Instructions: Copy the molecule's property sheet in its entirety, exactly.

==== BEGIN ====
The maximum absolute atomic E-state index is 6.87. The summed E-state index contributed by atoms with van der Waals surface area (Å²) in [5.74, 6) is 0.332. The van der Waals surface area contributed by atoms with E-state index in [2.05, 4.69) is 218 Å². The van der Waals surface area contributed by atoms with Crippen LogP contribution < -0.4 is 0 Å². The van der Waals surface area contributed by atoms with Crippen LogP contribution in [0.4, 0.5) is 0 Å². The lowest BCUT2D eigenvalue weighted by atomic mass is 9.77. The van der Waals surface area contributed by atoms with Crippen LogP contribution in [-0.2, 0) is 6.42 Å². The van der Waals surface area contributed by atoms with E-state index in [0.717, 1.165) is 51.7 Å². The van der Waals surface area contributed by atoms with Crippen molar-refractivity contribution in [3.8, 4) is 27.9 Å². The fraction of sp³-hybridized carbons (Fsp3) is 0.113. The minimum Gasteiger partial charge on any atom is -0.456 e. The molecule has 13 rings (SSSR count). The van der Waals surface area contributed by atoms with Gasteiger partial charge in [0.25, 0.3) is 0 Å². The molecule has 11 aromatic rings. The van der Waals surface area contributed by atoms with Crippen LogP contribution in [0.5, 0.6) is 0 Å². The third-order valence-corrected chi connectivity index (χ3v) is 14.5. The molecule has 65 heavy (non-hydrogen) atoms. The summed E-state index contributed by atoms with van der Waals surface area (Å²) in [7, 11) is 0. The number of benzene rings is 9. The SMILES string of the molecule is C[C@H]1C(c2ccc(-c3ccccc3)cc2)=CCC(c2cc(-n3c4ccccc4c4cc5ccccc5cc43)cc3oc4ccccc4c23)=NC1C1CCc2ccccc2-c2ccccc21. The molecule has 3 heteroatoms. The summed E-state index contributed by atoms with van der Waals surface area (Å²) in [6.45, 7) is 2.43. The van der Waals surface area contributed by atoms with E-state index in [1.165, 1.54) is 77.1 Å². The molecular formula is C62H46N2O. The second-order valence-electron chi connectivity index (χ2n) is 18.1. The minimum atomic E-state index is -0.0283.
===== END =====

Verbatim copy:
The maximum absolute atomic E-state index is 6.87. The summed E-state index contributed by atoms with van der Waals surface area (Å²) in [5.74, 6) is 0.332. The van der Waals surface area contributed by atoms with E-state index in [2.05, 4.69) is 218 Å². The van der Waals surface area contributed by atoms with Crippen LogP contribution < -0.4 is 0 Å². The van der Waals surface area contributed by atoms with Crippen LogP contribution in [0.4, 0.5) is 0 Å². The lowest BCUT2D eigenvalue weighted by atomic mass is 9.77. The van der Waals surface area contributed by atoms with Crippen LogP contribution in [-0.2, 0) is 6.42 Å². The van der Waals surface area contributed by atoms with E-state index in [0.717, 1.165) is 51.7 Å². The van der Waals surface area contributed by atoms with Crippen molar-refractivity contribution in [3.8, 4) is 27.9 Å². The fraction of sp³-hybridized carbons (Fsp3) is 0.113. The minimum Gasteiger partial charge on any atom is -0.456 e. The molecule has 13 rings (SSSR count). The van der Waals surface area contributed by atoms with Gasteiger partial charge in [0.25, 0.3) is 0 Å². The molecule has 11 aromatic rings. The van der Waals surface area contributed by atoms with Crippen LogP contribution in [0.5, 0.6) is 0 Å². The third-order valence-corrected chi connectivity index (χ3v) is 14.5. The molecule has 65 heavy (non-hydrogen) atoms. The summed E-state index contributed by atoms with van der Waals surface area (Å²) in [7, 11) is 0. The number of benzene rings is 9. The SMILES string of the molecule is C[C@H]1C(c2ccc(-c3ccccc3)cc2)=CCC(c2cc(-n3c4ccccc4c4cc5ccccc5cc43)cc3oc4ccccc4c23)=NC1C1CCc2ccccc2-c2ccccc21. The molecule has 3 heteroatoms. The summed E-state index contributed by atoms with van der Waals surface area (Å²) in [6.45, 7) is 2.43. The van der Waals surface area contributed by atoms with E-state index in [1.165, 1.54) is 77.1 Å². The molecular formula is C62H46N2O. The second-order valence-electron chi connectivity index (χ2n) is 18.1. The minimum atomic E-state index is -0.0283.